Consistently throughout their songs, female vocals are sampled, often with heavy processing in the way of reverb, modulation, delay and cutting.   The background pads and synths in this track are highly reminiscent of something like Brian Eno’s ‘Apollo’ or Stars Of The Lid’s  And Their Refinement of the Decline: heavily modulated to give a wide and warm sound to the foundations of the track.


From a critical perspective, the production of this track is nearly impeccable. The overall aesthetic of this track is in line with the ‘euphoric’ vibe that’s being explored currently. The major production technique to achieve this sound is quite simple: Have huge, punchy drums that occupy the majority of the mix and use time-based effects on the melodies to fill the rest of the mix. This combines the club-compatability  of dance/hip-hop with the soaring, ambient melodies of musicians like Brian Eno. EODESZA, while being an electronic group, are trained classical musicians and bring a slightly unique approach to production than other artists. Below we can see a picture of Harrison live playing an acoustic floor tom and crash cymbal, both of which are quite unorthodox for electronic music.IMG_1961

Being musicians prior to creating electronic music has found it’s place in ODESZA’s production with a lot of the gear they use being physically triggered like drum pads and so on. The timbre of this track is bright and shimmering, projecting the feeling of  a sunny day at the beach. Unlike traditional hip-hop, ODESZA samples primarily digital sounds with high-end gear so the lo-fi crackle and warmth from old-school hip-hop albums is replaced with a crystal clear, intricate sound. A list of the gear that ODESZA is known to use is shown below and consists largely of modern, high-end samplers, synths and drum pads. It’s this gear along with classical production knowledge that allows for such a roomy, spacious sound to be created.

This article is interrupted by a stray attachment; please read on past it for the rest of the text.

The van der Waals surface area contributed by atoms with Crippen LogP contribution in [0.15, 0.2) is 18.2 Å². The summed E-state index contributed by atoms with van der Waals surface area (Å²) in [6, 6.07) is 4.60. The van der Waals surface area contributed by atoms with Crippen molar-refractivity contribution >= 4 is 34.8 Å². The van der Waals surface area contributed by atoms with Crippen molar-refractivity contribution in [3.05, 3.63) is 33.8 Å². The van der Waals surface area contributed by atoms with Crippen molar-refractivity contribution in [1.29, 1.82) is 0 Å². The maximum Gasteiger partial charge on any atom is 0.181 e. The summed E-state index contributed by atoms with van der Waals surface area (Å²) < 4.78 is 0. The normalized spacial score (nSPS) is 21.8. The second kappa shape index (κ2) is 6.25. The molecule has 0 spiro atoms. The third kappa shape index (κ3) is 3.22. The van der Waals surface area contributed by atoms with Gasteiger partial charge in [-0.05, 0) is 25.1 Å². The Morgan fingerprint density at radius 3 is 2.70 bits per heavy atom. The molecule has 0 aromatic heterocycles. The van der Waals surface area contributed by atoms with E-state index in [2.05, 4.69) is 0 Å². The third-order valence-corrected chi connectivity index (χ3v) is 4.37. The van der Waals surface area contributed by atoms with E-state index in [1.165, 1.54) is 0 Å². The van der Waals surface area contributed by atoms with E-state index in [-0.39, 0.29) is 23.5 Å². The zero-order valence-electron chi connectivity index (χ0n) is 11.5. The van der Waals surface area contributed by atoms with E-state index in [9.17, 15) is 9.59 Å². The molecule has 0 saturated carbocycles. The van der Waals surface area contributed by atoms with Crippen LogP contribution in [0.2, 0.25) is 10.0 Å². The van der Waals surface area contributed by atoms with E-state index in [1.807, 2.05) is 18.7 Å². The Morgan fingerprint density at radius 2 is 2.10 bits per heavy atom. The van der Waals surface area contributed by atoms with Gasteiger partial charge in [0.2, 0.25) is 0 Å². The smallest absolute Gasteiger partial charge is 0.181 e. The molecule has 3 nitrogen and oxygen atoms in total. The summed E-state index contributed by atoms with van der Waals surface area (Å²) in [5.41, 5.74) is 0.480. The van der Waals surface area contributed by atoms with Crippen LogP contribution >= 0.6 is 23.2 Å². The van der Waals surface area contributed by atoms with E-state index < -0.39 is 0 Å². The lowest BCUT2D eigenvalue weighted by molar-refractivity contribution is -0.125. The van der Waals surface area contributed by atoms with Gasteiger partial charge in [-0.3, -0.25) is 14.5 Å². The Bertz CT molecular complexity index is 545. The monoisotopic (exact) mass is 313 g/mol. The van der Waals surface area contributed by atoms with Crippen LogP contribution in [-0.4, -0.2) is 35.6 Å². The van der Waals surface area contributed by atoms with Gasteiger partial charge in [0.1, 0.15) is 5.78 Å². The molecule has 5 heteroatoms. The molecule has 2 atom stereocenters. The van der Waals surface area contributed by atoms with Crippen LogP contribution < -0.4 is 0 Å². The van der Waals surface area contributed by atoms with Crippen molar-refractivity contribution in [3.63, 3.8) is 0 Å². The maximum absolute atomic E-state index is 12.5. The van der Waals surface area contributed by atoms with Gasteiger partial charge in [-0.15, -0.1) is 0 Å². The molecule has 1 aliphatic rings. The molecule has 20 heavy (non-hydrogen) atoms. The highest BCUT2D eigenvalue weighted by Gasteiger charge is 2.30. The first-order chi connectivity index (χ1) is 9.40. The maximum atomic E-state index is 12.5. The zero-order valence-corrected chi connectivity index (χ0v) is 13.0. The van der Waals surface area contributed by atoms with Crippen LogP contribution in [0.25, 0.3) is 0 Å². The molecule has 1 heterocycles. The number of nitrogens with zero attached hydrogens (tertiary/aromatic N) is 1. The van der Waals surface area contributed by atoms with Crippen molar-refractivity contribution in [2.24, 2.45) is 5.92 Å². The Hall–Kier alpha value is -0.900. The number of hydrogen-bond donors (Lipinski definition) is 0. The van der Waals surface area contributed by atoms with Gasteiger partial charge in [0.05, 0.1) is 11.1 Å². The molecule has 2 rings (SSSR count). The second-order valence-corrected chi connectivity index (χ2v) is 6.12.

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Synths/Pads: Opening up the track are two different synths, one being an ambient pad and the other being more of a plucked sound. The plucked sound almost sounds like a warped vocal pitched up 2 or 3 octaves and sits at just below 4kHz. The ambient pad is heavily reverberated and utilises an automated panning envelope to move left to right, giving the mix a spacious feeling. This pad sits at around 2-2.5 kHz. These synths continue throughout the track but are less prominent part from interlude sections. The following section that leads into the drop introduces around 4 new sounds, 2 of which are synthesised. There is a rapidly repeating sound to the right of the mix which sounds like an acoustic guitar at first but we can notice it being modulated in a digital way around 10 seconds into it’s introduction.The other synth that gets introduced is similar to a horn ensemble that sits quite low in the mix and acts as a strengthening point of the sound. This horn sound is around 600kHz and despite being low in the mix, it’s wide, solid sound helps strengthen the mix whilst maintaining subtlety. These are the synths throughout the song and while being important factors of the track, there is more emphasis placed on the vocals and the drums so I will deconstruct those below.